NEW figures have revealed growing signs of pressure on A&E units.
Numbers of patients seen within four hours of arriving in casualty are at their lowest level since April.
Figures for England show 94.3 per cent of patients were seen within four hours in the week ending January 5, against a national target of 95 per cent.
In major A&E departments, the figure was also at its lowest level since April, with 91.5 per cent of patients seen within four hours.
The figures come despite a drop in attendances at A&E, with visits down compared with a normal winter week.
Around two thirds of the 144 trusts that operate major A&E departments are now missing the target.
The deterioration comes after it was revealed that a watchdog had raised concerns about shortages of doctors and nurses in casualty at Bradford Royal Infirmary, triggering an investigation by regulator Monitor.
Staffing problems were also identified on a number of other wards in two snap inspections by the Care Quality Commission, with shortages in A&E leading to delays in assessing injuries and illness and overcrowding at busy times which affected patients’ privacy.
The four-hour target is regularly missed by hospitals during the winter months. It cover all centres – major A&Es, smaller minor injury units and NHS urgent care centres.
NHS England chief operating officer Dame Barbara Hakin said: “Despite the traditional pressures on health services in the weeks after Christmas, the NHS continues to deliver for patients.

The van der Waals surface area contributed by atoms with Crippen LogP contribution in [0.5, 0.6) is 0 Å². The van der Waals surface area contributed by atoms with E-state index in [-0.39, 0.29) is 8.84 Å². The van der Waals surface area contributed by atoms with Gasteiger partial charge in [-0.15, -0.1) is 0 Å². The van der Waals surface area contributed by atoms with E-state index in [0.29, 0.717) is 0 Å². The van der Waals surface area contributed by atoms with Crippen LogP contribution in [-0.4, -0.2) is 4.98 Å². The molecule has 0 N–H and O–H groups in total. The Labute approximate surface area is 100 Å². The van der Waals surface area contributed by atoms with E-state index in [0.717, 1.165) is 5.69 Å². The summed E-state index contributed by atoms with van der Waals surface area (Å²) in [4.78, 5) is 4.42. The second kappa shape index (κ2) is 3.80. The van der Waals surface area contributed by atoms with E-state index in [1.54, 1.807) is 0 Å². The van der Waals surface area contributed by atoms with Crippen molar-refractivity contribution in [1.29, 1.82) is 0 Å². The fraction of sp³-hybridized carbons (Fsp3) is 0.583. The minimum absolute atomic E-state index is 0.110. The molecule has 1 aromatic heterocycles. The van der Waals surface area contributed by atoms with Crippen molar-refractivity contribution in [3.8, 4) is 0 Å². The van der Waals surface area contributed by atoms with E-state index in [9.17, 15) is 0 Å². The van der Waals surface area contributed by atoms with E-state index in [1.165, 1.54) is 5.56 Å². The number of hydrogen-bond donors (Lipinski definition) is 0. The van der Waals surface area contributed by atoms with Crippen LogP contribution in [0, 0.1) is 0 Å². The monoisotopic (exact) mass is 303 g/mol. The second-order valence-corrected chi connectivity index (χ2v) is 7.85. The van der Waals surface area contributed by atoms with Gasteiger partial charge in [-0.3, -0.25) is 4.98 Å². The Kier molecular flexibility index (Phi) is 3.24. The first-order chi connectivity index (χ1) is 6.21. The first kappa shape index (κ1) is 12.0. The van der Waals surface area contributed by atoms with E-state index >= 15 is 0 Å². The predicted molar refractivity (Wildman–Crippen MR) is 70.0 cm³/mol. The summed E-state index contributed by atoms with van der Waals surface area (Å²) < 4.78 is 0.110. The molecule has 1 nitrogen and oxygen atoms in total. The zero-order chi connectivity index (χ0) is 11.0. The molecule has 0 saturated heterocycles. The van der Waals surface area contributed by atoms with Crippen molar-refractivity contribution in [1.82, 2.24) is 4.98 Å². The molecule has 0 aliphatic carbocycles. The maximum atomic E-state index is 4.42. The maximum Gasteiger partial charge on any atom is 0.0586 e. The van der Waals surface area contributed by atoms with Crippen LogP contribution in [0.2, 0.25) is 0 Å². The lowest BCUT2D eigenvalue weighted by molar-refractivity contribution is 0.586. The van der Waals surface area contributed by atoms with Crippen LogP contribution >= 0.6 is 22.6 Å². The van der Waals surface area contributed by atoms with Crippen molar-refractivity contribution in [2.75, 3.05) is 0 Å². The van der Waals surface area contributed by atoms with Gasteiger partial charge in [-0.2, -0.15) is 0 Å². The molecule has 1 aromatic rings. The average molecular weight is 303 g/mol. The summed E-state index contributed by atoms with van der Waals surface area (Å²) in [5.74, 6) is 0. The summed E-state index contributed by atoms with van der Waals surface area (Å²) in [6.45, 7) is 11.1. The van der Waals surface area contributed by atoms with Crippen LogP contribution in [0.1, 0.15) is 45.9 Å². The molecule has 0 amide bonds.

“The first few weeks of the calendar year are generally the toughest for the NHS, but this week’s figures, the first week in quarter four, are over a percentage point better than the same week last year. This is hugely encouraging for patients and follows an excellent performance over the Christmas holiday period.
“All this suggests that the NHS has prepared well and pulled out all the stops on behalf of the public.”
Dame Barbara, a former GP in Bradford, said there were 2,674 more emergency admissions than the same week last year, though overall A&E attendances are falling.
She said handover delays between ambulances and casualty staff were down significantly compared with 12 months ago, and there had been a fall in numbers of cancelled operations.
But there had been an increase in delayed transfers of care from hospital to the community and she said local health officials had been asked to “redouble their efforts” to tackle the problem.
Shadow Health Secretary Andy Burnham said the declining performance should “set alarm bells ringing in 10 Downing Street”.
“Experts warned the Government about the A&E crisis but they refused to listen. Just weeks after Ministers said ‘the crisis is behind us’, patients have experienced the worst week in A&E so far this winter,” he said.
“David Cameron’s fingerprints are all over this crisis. He wasted billions on an unnecessary reorganisation and threw the NHS into chaos. He’s made it harder to get a GP appointment, closed a quarter of NHS walk-in centres and made deep cuts to social care support – all the ingredients for the current pressures on A&E.”
A Department of Health spokesman said: “The NHS has missed its A&E target in the first week of January every year for the past decade. We know winter can be tough. That’s why we’ve taken early action to help the NHS cope, investing £400m in alleviating short-term pressures and A&E performance is better than this time last year.
“The vast majority of patients continue to get the excellent care they deserve.”